The Tucson Borderlands YAV site has a number of local partners doing exiting, challenging work in the Southern Arizona community. (Check them out on our local website!) This year, I am partnered with the Florence Immigrant and Refugee Rights Project. We call it the Florence Project, or FIRRP, for short. The Florence Project is the only nonprofit organization that provides free legal and social services to the 5,000 immigrants who are detained on any given day in Arizona. The Florence Project began in a small town called Florence, Arizona, but now has offices in Florence, Phoenix, and Tucson, with over 80 employees.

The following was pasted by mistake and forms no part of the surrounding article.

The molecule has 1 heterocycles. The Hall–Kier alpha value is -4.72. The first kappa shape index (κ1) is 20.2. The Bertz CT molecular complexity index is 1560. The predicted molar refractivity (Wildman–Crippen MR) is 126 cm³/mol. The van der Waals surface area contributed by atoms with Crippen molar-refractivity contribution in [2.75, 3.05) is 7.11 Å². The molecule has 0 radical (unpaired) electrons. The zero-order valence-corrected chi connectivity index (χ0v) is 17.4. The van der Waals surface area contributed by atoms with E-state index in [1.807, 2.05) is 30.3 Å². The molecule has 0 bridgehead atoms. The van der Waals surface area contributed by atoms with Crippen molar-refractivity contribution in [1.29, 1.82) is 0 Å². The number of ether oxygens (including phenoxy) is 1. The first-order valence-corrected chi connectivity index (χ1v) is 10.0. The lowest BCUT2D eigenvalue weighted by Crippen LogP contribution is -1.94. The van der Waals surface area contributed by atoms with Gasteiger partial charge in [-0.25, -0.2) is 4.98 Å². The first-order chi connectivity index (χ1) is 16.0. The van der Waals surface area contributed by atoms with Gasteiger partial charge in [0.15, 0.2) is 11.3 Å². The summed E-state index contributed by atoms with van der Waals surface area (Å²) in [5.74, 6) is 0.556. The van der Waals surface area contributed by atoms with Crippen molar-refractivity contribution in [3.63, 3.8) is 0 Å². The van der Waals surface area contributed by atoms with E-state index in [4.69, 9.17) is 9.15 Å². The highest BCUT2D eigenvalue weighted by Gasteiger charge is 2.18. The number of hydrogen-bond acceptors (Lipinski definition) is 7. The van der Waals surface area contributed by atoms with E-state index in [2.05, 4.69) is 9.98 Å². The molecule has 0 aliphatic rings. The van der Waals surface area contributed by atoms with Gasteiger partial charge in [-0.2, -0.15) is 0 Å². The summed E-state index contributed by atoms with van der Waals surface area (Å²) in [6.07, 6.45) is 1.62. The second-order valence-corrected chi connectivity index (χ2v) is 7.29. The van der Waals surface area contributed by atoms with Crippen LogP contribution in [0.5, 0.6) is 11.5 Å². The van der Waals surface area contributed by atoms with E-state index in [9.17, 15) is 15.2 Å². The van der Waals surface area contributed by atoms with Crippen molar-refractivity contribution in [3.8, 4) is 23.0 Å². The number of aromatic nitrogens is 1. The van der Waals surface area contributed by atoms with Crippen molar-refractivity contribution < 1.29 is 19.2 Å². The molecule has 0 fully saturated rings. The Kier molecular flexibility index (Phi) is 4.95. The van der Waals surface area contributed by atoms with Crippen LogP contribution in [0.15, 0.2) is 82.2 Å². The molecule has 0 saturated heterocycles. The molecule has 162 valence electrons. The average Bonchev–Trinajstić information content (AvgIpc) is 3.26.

My specific placement with FIRRP is with the Children’s Program based out of the Tucson office. We service a 300 children facility that is located within the city of Tucson, a 50 children facility that is located about 1.5 hours away from Tucson, hidden away on the side of a mountain, and a 30 children long term foster care program in Tucson. Our team consists of three attorneys, four legal assistants, a social worker, and an administrative assistant. I essentially work in the capacity of a legal assistant. To best demonstrate the work that I do, I will describe a typical week in my life at the Florence Project.